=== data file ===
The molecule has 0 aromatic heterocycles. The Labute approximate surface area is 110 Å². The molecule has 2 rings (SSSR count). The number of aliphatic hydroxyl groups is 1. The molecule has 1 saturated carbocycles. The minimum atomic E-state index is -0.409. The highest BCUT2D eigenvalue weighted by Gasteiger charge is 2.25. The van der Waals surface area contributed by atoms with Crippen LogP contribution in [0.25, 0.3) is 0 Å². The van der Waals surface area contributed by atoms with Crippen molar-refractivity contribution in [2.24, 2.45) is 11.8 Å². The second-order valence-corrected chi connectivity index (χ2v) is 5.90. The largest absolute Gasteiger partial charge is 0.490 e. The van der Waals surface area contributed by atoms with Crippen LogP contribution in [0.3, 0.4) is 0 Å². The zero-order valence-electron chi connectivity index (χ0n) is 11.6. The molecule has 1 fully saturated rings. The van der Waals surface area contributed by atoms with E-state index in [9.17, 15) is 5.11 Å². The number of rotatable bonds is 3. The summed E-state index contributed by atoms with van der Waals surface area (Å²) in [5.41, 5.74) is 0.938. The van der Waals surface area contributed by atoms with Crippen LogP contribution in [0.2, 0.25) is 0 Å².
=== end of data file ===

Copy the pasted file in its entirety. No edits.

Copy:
The molecule has 0 aromatic heterocycles. The Labute approximate surface area is 110 Å². The molecule has 2 rings (SSSR count). The number of aliphatic hydroxyl groups is 1. The molecule has 1 saturated carbocycles. The minimum atomic E-state index is -0.409. The highest BCUT2D eigenvalue weighted by Gasteiger charge is 2.25. The van der Waals surface area contributed by atoms with Crippen LogP contribution in [0.25, 0.3) is 0 Å². The van der Waals surface area contributed by atoms with Crippen molar-refractivity contribution in [2.24, 2.45) is 11.8 Å². The second-order valence-corrected chi connectivity index (χ2v) is 5.90. The largest absolute Gasteiger partial charge is 0.490 e. The van der Waals surface area contributed by atoms with Crippen LogP contribution in [0.3, 0.4) is 0 Å². The zero-order valence-electron chi connectivity index (χ0n) is 11.6. The molecule has 1 fully saturated rings. The van der Waals surface area contributed by atoms with E-state index in [9.17, 15) is 5.11 Å². The number of rotatable bonds is 3. The summed E-state index contributed by atoms with van der Waals surface area (Å²) in [5.41, 5.74) is 0.938. The van der Waals surface area contributed by atoms with Crippen LogP contribution in [0.2, 0.25) is 0 Å².